This weekend could see a great late holiday present for some lucky lottery players, as both the Mega Millions and Powerball jackpots are over an estimated $300 million each — although being struck by lightning is still more statistically likely.
Friday's Mega Millions drawing has an estimated jackpot prize of $306 million, which if won would be the 13th largest prize in the 15 year history of the game, lottery officials said.
The jackpot has been rolling since Oct. 13, when the last jackpot of $42 million was won by players in Michigan and Rhode Island, according to Mega Millions.
Saturday's Powerball jackpot is even larger, with an estimated jackpot of $384 million, according to its website.
Chances to win either prize remain a long shot, and Mega Millions' jackpot odds got even tougher after recent changes.
The odds of winning the jackpot in that game decreased from 1 in 258.9 million to around 1 in 302.6 million, although officials have said the changes will create higher jackpots and give players better odds of winning secondary prizes like $1 million. The price of a ticket also increased to $2.
The odds of winning the Powerball jackpothave been estimated at around 1 in 292.2 million. Powerball is played in 44 states, Washington D.C., Puerto Rico and the U.S. Virgin Islands.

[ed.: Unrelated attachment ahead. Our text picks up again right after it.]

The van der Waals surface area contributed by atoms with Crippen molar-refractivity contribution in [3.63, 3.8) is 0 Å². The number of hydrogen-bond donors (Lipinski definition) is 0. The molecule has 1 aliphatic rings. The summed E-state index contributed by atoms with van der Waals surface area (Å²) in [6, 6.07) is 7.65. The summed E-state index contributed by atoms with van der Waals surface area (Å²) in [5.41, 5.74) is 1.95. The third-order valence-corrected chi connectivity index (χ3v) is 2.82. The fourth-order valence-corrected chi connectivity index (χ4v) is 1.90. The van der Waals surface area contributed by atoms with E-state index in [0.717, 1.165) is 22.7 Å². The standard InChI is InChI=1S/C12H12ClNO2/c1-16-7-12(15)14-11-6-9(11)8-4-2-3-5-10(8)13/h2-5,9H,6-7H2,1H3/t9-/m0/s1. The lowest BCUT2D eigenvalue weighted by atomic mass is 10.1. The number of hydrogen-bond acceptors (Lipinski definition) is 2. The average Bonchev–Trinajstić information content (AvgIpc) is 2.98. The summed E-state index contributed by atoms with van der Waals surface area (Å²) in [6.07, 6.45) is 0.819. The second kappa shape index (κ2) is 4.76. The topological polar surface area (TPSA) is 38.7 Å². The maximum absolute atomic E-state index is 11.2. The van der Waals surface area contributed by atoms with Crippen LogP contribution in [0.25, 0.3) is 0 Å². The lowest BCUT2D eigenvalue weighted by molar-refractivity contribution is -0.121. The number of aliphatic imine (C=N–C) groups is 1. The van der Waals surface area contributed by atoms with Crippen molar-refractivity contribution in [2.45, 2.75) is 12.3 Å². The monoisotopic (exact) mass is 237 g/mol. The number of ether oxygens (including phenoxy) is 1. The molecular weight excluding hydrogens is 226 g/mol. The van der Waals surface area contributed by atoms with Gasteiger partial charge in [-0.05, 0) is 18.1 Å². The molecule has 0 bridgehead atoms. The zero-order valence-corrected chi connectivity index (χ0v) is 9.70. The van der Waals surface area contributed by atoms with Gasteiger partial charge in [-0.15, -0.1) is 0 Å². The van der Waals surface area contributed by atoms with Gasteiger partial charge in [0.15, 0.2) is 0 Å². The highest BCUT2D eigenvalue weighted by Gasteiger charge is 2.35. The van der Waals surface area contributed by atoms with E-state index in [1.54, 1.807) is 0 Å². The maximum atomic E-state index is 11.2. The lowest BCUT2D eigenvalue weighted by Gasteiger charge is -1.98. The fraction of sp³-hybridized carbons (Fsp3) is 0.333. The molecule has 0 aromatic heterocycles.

The general odds of being struck by lightning in the United States in any one year is around 1 in 1 million, according to the National Weather Service, which based its calculations on averages between 2007 and 2016.
In August, Massachusetts medical center worker Mavis L. Wanczyk, 53, won a $758 million Powerball jackpot, which was the second-largest jackpot in the game's history, and the biggest won on a single ticket.
The record was a $1.58 billion jackpot in January of 2016. That prize was split between winners in three states.
The biggest Mega Millions jackpot ever won was $656 million split by three tickets in three states in 2012, according to game officials.